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9:10AM PST on Nov 20, 2013

I think the author makes the point I would like to make at the very begining - the word retarded was progressive and now it is a slur. It will only be a matter of time before ID (Intellectually disabled) will become a slur. I've read all the posts here and I see nothing even theoretical to disagree with my assertions about the future. Frankly, this is a tempest in a teapot. What is much more important is the funding and services. But discussing labels is far cheaper as in it doesn't cost anything. So for the people shouting from the rafters that we need a label change, if it makes you feel better have at it. I don't think it changes anything.

4:03AM PDT on Aug 13, 2013

Care needs to be taken over terminology in this sort of situation - carelessness can cause pain, hurt and offence, and raise limits in other people's minds over what those involved can achieve that aren't necessarily accurate!

2:27AM PDT on Aug 13, 2013

ty

9:14AM PDT on Aug 12, 2013

Perhaps using the term: Mentally Challenged, not offensive & more polite.

5:47PM PDT on Aug 11, 2013

great

5:09PM PDT on Aug 11, 2013

The word is disabled. That's what we should use to describe anyone with intellectual OR physical disabilities. "Retard" is from "Mental Retardation" - it is specific to those with intellectual disabilities but not physical.

Do you have any idea how many people with physical diseases are bullied and called "retard" if their physical disease causes deformity? I have known at least two children to whom this happened. One had surgery to remove a tumor on her tongue, which slurred her speech, then a second surgery to remove a tumor on her eyelid and eye, which left that eye permanently half-closed and a different colour from scarring. Other than that she was a *normal, intelligent* ( meaning *not* intellectually disabled) little girl. So why was she called that? Because she looked different. Looked different. The same reason that can be given when a white person calls a black person a name. They look different.

Outside the medical community, "retard" is a slur. We are not all speaking in medical terms when we say "retard". So cut it out. It's about time. The word is disabled. Now, if some 50 year old male construction worker isn't being careful and gets injured on the job so that he has to collect "disability" because he's disabled - he has the same affliction as someone with downse syndrome, or cerebral palsy, for example. Those who have physical disabilities are *not* better or "more normal" than those who have intellectual disabilities *and* disabilities due to "poor men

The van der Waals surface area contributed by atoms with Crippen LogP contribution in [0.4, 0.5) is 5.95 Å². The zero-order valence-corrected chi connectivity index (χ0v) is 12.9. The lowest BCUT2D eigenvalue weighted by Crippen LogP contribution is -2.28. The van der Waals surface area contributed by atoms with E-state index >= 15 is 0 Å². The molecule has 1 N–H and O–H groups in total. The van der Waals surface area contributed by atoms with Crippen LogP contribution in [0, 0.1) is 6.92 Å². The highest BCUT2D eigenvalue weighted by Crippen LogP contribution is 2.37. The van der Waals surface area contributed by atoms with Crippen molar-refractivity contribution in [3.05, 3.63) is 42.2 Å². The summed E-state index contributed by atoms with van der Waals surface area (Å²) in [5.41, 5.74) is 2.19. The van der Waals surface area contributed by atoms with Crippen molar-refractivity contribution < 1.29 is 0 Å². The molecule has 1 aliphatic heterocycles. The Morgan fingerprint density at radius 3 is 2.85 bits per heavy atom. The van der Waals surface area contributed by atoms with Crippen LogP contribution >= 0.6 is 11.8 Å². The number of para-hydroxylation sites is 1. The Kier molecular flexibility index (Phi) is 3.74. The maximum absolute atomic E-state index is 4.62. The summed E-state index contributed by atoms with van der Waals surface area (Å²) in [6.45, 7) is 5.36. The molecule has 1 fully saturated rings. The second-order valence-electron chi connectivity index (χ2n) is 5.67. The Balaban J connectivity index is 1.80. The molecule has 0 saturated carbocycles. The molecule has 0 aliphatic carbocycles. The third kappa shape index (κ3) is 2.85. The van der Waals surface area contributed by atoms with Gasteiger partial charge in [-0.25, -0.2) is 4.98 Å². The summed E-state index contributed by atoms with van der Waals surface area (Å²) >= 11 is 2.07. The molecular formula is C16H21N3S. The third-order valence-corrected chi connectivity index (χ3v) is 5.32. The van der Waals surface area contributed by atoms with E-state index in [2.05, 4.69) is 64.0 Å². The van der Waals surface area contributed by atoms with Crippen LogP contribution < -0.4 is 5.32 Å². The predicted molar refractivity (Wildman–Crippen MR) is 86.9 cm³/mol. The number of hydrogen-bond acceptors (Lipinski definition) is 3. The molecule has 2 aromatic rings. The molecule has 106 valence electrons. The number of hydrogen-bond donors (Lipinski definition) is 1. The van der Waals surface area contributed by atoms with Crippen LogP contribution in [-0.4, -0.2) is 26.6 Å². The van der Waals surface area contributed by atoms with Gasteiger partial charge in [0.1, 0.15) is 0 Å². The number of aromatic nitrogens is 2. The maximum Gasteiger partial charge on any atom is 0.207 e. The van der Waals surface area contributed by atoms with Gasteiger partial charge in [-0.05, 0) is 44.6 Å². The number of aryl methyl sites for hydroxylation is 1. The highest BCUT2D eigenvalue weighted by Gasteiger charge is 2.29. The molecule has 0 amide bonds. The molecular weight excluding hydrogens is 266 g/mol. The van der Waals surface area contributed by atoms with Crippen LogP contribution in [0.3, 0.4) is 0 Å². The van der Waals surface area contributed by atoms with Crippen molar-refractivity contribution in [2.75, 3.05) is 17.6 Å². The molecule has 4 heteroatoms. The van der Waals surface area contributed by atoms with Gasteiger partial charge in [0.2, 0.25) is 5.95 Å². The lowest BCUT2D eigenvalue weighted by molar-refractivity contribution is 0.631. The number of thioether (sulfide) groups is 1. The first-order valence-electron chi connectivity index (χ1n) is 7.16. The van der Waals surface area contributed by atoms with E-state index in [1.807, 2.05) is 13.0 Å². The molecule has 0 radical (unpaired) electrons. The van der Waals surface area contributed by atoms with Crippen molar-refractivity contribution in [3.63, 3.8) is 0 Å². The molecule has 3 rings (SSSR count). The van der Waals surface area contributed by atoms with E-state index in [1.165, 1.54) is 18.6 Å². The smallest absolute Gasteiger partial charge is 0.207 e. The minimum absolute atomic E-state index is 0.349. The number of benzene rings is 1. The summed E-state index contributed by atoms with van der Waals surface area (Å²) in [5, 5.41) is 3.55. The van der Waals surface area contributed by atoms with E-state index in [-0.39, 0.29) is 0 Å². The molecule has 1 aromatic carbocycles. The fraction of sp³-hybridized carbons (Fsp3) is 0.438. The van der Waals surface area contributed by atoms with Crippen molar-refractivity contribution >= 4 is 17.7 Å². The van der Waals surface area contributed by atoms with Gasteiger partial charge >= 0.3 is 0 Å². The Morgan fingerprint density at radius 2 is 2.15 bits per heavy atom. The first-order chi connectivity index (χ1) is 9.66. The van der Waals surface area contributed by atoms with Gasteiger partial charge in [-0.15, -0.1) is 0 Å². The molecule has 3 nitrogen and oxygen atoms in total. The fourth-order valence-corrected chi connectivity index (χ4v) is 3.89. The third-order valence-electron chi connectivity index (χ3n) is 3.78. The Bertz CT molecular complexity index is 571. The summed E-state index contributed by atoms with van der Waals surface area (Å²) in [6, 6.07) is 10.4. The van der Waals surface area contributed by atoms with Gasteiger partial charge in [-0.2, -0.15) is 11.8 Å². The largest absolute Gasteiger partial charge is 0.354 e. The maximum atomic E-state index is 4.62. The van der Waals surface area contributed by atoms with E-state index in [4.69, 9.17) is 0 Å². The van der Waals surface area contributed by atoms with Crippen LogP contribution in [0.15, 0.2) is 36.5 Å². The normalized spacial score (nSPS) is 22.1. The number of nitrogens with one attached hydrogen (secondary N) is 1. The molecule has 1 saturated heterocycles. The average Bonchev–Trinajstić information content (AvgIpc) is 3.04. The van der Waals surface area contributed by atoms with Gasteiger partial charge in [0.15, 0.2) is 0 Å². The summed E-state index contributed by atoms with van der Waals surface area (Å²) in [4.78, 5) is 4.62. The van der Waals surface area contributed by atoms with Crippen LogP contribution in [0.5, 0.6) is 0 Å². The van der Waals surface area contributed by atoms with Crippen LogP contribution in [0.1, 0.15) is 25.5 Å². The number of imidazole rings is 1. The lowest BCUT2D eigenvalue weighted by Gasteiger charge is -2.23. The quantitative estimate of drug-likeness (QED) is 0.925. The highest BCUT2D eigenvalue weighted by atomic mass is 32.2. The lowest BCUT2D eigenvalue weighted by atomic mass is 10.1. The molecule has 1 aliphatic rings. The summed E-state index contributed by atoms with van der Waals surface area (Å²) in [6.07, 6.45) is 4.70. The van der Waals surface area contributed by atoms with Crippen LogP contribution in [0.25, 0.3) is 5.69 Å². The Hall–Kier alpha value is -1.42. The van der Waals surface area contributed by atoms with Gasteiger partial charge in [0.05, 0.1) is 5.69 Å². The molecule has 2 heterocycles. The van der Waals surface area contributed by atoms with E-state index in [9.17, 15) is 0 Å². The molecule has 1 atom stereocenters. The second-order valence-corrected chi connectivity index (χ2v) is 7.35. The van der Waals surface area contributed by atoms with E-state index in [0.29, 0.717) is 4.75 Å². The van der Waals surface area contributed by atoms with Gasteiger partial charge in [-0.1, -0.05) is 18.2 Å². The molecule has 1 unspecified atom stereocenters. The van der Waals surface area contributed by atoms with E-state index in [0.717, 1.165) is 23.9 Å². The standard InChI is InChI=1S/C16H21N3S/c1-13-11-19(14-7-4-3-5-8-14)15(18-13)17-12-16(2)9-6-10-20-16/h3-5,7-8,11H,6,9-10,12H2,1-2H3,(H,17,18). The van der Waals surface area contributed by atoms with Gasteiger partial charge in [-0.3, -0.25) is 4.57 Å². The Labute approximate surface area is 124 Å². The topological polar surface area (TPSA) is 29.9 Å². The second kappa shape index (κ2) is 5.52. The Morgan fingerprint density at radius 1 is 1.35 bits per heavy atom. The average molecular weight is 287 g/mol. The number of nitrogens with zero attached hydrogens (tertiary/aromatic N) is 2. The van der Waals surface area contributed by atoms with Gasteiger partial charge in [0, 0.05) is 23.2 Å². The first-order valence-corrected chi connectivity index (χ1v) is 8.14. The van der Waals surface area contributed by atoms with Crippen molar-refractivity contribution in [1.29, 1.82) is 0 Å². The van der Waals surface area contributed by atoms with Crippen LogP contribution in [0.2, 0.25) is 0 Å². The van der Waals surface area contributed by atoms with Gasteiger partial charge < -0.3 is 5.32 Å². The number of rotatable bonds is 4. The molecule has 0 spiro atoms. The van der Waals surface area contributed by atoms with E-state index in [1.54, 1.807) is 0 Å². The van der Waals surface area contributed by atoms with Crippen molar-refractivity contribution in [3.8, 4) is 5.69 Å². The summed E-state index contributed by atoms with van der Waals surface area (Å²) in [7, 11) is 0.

9:06PM PDT on Aug 10, 2013

Interesting conversation. Wish I had more time. Will look in tomorrow...

7:55PM PDT on Aug 10, 2013

This is a lesson on how the government works. Three years after President Obama signed it into law, the SSA finally changes the wording. Interesting. Thank you.

1:35AM PDT on Aug 10, 2013

Geee - this got cut off:

My hubby had to take once medication called "XYZ retard" - meaning its effect was slowly released over 24 hrs. We should name that what ... "xyz intellectually disabled"???

Coming up with new names or stringing word together doesn't make us change our attitudes - education does. It's ALWAYS what WE make out of it.

1:32AM PDT on Aug 10, 2013

Hi Dylan - I think Jessica doesn't deserve your accusations; she explained herself quite well if one reads her postings carefully.

I agree with the part of your sentence where you say that "...we care about how our words and our actions impact ..." - after Jessica explained in details the effects of AS how do you think your words make her feel? She sure DOESN'T use the words in a derogatory or insulting manner!

We should not forget - and this is very much in line with what you're saying, Dylan - the origins of all these words which are viewed today as NO-NO thanks to our ACTIONS and USE in daily life.

Imbecille (imbecillus in Latin) as well as cretin, idiot, retard, mongoloid et al were all used in the medical field to describe a very specific state of a person. There was nothing wrong with that until the human being couldn't help it and make something else out of it.

Not too long into the future this newly created term "intellectual disability" will become a slur word too - and then? Do we really have to re-invent yet another term? Wouldn't it be much better and sustainable if we would change our attitude? I think so ...

Correctly - "retarded" means nothing else than to do something slow or have a delay in development, that someone is slower than average, etc. Nothing bad or derogatory if one accepts that we're individuals with individual characteristics.

My hubby had to take once medication called "XYZ retard" - meaning its effect was slowly released over